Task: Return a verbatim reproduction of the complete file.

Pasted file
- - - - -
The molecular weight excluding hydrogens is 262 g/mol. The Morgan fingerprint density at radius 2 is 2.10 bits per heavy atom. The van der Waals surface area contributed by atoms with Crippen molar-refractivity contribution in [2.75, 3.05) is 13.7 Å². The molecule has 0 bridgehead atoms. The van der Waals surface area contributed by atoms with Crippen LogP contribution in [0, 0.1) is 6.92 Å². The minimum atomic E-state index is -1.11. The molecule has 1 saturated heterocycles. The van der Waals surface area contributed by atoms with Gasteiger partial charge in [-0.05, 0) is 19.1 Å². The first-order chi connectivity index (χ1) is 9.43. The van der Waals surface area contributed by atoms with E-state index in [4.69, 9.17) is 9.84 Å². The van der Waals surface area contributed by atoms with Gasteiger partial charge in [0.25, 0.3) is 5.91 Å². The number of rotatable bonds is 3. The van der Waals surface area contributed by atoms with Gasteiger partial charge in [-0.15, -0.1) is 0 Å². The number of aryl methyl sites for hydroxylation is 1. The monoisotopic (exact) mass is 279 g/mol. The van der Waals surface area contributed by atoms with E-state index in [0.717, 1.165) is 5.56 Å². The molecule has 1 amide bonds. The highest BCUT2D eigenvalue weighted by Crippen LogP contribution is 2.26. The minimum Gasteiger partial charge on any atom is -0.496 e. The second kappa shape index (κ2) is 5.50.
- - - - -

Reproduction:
The molecular weight excluding hydrogens is 262 g/mol. The Morgan fingerprint density at radius 2 is 2.10 bits per heavy atom. The van der Waals surface area contributed by atoms with Crippen molar-refractivity contribution in [2.75, 3.05) is 13.7 Å². The molecule has 0 bridgehead atoms. The van der Waals surface area contributed by atoms with Crippen LogP contribution in [0, 0.1) is 6.92 Å². The minimum atomic E-state index is -1.11. The molecule has 1 saturated heterocycles. The van der Waals surface area contributed by atoms with Gasteiger partial charge in [-0.05, 0) is 19.1 Å². The first-order chi connectivity index (χ1) is 9.43. The van der Waals surface area contributed by atoms with E-state index in [4.69, 9.17) is 9.84 Å². The van der Waals surface area contributed by atoms with Gasteiger partial charge in [0.25, 0.3) is 5.91 Å². The number of rotatable bonds is 3. The van der Waals surface area contributed by atoms with Gasteiger partial charge in [-0.15, -0.1) is 0 Å². The number of aryl methyl sites for hydroxylation is 1. The monoisotopic (exact) mass is 279 g/mol. The van der Waals surface area contributed by atoms with E-state index in [0.717, 1.165) is 5.56 Å². The molecule has 1 amide bonds. The highest BCUT2D eigenvalue weighted by Crippen LogP contribution is 2.26. The minimum Gasteiger partial charge on any atom is -0.496 e. The second kappa shape index (κ2) is 5.50.